Inspiring Archives


Just posted this at day-lab DIY and thought I would post it here as well.

When I found out about House & Garden closing last month, I was so so so upset. And, as I tend to do when I see something I adore begin to disappear, I get a bit obsessive and feel compelled to grab some remnants while I can before they are all gone. I realize this is fairly irrational behavior/thinking, yes, but it is also firmly grounded in my nature for some reason. I go with it.

At first, I downloaded the 1911-1922 archives available HERE. And while these are wonderful, I can only stare at a screen so long before my eyes start to cross and blur (I really need to get those glasses soon...).

This led to my picking up older issues when I come across them at an affordable price and in reading condition:

This particular group contains magazines from 1959 through 1965. And even though I have only had time to flip through them and just scan articles...I am already in love.

Articles can be found on:

-Amazing design and architecture, (house and landscape):


-Subjects that are currently popular once again, like mixing styles, eclectic decor etc.:

This room in this article is particularly lovely:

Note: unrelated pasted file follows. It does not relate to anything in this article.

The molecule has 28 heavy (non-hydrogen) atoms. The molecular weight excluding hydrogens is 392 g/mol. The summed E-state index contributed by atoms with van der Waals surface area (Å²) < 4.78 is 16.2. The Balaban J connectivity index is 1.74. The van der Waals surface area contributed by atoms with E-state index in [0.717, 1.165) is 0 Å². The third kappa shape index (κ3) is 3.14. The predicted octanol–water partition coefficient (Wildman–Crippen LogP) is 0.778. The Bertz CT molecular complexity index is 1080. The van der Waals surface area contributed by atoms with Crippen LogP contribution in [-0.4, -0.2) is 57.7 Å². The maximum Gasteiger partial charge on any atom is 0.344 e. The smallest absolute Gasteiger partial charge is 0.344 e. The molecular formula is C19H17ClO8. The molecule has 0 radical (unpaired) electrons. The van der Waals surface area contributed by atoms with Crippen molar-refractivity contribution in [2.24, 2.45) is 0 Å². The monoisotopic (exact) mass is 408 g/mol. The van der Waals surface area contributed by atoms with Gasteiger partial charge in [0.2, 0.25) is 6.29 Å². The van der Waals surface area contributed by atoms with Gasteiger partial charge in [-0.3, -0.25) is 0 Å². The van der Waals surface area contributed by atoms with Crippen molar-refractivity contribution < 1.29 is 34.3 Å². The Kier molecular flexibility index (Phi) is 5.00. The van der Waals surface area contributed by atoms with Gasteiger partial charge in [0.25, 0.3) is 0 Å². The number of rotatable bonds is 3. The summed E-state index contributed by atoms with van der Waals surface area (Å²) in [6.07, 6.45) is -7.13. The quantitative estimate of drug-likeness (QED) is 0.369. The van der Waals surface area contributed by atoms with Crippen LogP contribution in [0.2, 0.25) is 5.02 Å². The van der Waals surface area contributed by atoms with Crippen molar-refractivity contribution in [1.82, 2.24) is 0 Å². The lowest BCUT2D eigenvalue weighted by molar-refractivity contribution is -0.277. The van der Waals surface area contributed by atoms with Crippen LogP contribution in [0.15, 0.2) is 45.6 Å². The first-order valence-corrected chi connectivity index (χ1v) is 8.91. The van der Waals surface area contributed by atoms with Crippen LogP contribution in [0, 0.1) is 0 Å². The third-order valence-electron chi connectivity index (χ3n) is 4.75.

"What could be more Victorian than pink and black and cabbage roses? The black-brown walls, the rose-bordered black rug and the profusion of pink fabrics in this living room all seem closer to the era of London's Crystal Palace than to that of Seattle's World Fair. But the contemporary furniture goes right along with this mood, simply because of the character of details: the pink lacquered finish and square tufted upholstery on the cane back dining chairs...the black and white cut velvet (beloved of Victorians) on the armchair."
From House & Garden, February 1963 pg. 128

-Gorgeous Kitchen designs, like this one with a green house attached and Republic Steel cabinets throughout:


-Fun things like Monogramming:


-And even a How to Appliqué Pillows tutorial:


And of course all the photographs and rooms featured are fantastic:


And...I even found a few bizarre, if not terribly interesting, bits as well.
Like in this article on Game Rooms, I noticed the home owners had a caged monkey (to play with when they got bored with hopscotch and spite and malice?):


And then in another issue, I found this advertisement.
Were monkeys as pets a popular thing in the sixties?


Ah, I can't wait till I have the time after the holidays to really read through these all. I also have some from the 30s and 40s on the way, that I am even more excited about.


rebecca said...

i must say that i love your blog and find it so inspiring and intelligent. i found it about 2 months ago and this is the first time i am commenting. funny thing to comment too because i wanted to say that my grandparents had a "pet" monkey sometime in the 60s. i always found it so odd when my mom and aunts chatted casually about their monkey. i will have to ask more questions this christmas.

day-lab Blog said...